“There is only one good, knowledge, and one evil, ignorance.” ― Socrates ―

“A good decision is based on knowledge.” ― Plato ―

“The whole is more than the sum of its parts.” ― Aristotle ―

Gather either your last year’s tax return or the last return you filed. Please remember, you need your Puerto Rico Income Tax Return (filed with the Puerto Rico Treasury Dept.), U.S. Income Tax Return (filed with the IRS) and any other state or local income tax return filed in the past. Each taxpayer’s situation is unique. Depending on your particular financial situation, you may have state and local tax filing requirements in the U.S. in addition to your federal tax filing obligations. Please gather all tax return documentation.
If you have bank accounts, investment accounts or other financial assets outside the U.S. (like a foreign pension for example), you may have the obligation to file international financial reports with the U.S. Treasury Dept. Some of these obligations are independent of tax filing requirements; which means, you may have an international financial reporting obligation even if you do not have to pay U.S. Federal Income Taxes. If you filed international financial reports in the past, please gather this documentation as well.
If you travel between Puerto Rico and the U.S. or other overseas locations during the previous year, you will need this information to prepare your tax returns. Your travel dates are used to determine your residency status, as well as to calculate your tax information. If you did not keep a travel log, gather as much information as possible to recreate your travel calendar. Information such as hotel reservations, stamps on your passport, air fare tickets and credit card reports can be used to obtain this data.
Gather all income related documents you receive related to last year. These documents usually arrive early in the year. If you work as an employee, you will receive a form named 499R-2/W-2PR from Puerto Rico employers and a form named W-2 from U.S. employers. If you work as an independent contractor, you will receive a form named 480.6B from Puerto Rico clients and a form named 1099-MISC from U.S. clients. If you have investments, you will receive forms named 1099-INT, 1099-DIV and 1099-B from investment accounts in the U.S. and forms named 480.6B from investment accounts in Puerto Rico.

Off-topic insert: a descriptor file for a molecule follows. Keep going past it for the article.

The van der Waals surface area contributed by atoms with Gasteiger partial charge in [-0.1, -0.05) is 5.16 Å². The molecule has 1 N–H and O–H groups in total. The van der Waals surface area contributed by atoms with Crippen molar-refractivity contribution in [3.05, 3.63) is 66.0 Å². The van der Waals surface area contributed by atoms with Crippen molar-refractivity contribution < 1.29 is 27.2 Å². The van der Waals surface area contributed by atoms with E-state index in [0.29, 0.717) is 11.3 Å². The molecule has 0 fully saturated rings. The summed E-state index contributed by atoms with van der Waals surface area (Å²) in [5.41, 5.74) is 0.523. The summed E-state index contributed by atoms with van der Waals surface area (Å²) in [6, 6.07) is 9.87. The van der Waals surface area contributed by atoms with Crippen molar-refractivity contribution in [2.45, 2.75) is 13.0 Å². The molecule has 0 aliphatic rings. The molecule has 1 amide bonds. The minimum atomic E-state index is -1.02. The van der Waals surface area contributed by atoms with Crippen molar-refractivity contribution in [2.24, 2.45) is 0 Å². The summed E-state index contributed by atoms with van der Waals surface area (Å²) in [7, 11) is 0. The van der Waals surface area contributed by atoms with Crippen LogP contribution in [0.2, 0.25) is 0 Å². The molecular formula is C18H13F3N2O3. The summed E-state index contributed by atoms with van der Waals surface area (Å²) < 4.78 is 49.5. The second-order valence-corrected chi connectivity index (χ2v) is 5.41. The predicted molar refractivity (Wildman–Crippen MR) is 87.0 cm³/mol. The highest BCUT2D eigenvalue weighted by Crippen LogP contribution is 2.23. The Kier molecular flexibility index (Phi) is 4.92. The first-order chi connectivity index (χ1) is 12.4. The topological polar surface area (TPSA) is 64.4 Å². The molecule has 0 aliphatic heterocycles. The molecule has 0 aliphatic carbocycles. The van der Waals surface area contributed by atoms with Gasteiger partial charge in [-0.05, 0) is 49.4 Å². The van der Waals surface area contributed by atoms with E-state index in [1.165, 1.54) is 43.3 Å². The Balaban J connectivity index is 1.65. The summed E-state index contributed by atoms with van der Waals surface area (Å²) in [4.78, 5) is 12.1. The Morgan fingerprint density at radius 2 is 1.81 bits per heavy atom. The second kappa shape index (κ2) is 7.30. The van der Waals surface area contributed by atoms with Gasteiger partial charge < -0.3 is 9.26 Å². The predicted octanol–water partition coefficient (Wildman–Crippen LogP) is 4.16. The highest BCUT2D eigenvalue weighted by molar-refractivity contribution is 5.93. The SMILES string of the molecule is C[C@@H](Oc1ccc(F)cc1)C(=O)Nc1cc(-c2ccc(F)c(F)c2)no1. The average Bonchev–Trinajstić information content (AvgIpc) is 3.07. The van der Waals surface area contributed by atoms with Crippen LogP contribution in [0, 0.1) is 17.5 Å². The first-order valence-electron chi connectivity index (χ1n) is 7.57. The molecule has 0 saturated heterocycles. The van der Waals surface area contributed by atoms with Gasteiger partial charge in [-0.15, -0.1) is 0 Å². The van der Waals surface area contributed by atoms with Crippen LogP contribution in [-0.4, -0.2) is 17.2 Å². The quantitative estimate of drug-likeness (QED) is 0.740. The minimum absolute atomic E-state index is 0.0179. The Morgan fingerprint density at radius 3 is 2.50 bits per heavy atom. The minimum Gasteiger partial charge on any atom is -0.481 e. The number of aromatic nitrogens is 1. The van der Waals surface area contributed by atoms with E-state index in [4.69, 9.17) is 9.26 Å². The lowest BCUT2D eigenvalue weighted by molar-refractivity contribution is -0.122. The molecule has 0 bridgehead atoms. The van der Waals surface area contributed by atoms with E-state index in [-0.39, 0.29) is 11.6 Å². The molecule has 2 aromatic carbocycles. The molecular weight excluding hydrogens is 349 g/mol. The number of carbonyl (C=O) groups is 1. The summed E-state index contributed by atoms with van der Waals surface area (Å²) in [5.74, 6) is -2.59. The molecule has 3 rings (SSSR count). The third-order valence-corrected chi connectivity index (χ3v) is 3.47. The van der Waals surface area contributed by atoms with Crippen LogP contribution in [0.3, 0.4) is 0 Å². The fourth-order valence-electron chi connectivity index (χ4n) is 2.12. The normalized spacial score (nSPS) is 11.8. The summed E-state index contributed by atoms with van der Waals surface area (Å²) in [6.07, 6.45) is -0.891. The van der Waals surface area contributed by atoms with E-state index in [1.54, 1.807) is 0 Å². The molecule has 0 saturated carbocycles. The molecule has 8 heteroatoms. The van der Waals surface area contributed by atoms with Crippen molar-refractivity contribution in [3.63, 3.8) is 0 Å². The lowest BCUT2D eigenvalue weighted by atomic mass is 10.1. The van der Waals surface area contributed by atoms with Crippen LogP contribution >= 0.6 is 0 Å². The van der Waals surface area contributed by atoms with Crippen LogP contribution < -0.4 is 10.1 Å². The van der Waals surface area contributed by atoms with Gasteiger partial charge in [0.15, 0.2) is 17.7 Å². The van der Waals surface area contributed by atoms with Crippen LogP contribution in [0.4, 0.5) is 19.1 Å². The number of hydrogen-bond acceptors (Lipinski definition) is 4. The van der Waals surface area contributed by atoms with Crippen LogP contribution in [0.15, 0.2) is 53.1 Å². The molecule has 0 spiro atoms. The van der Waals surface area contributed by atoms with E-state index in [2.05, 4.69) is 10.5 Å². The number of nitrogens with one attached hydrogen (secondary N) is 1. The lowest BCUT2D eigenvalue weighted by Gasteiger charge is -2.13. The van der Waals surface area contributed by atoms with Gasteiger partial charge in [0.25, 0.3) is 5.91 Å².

Depending on the nature of the expense, you may or may not receive a document serving as evidence for the amounts you paid. If you have a U.S. mortgage, you will receive a form titled 1098; for a Puerto Rico mortgage, you will receive a form titled 480.7A. Are you paying student loans? If you are, you will receive a form named 1098-E. Did you make charitable donations? If you did, you may have to request proof of the donation to the charitable organization. Other expenses may not have a specific form attached, like medical expenses. In this case, you will have to keep copies of receipts or other evidence as proof of these payments.

Let’s Work Together

We know how challenging it is to start a new as an International Entrepreneur living in Puerto Rico. You ask yourself: “who can prepare my Puerto Rico taxes this year and explain them to me in English?” I now live in Puerto Rico, my trusted adviser remained back home, and they don’t do Puerto Rico taxes. That is where Caribbean CPA comes in, because being away from home does not mean you have to compromise on the quality of your financial advice. Please contact us for a free consultation.

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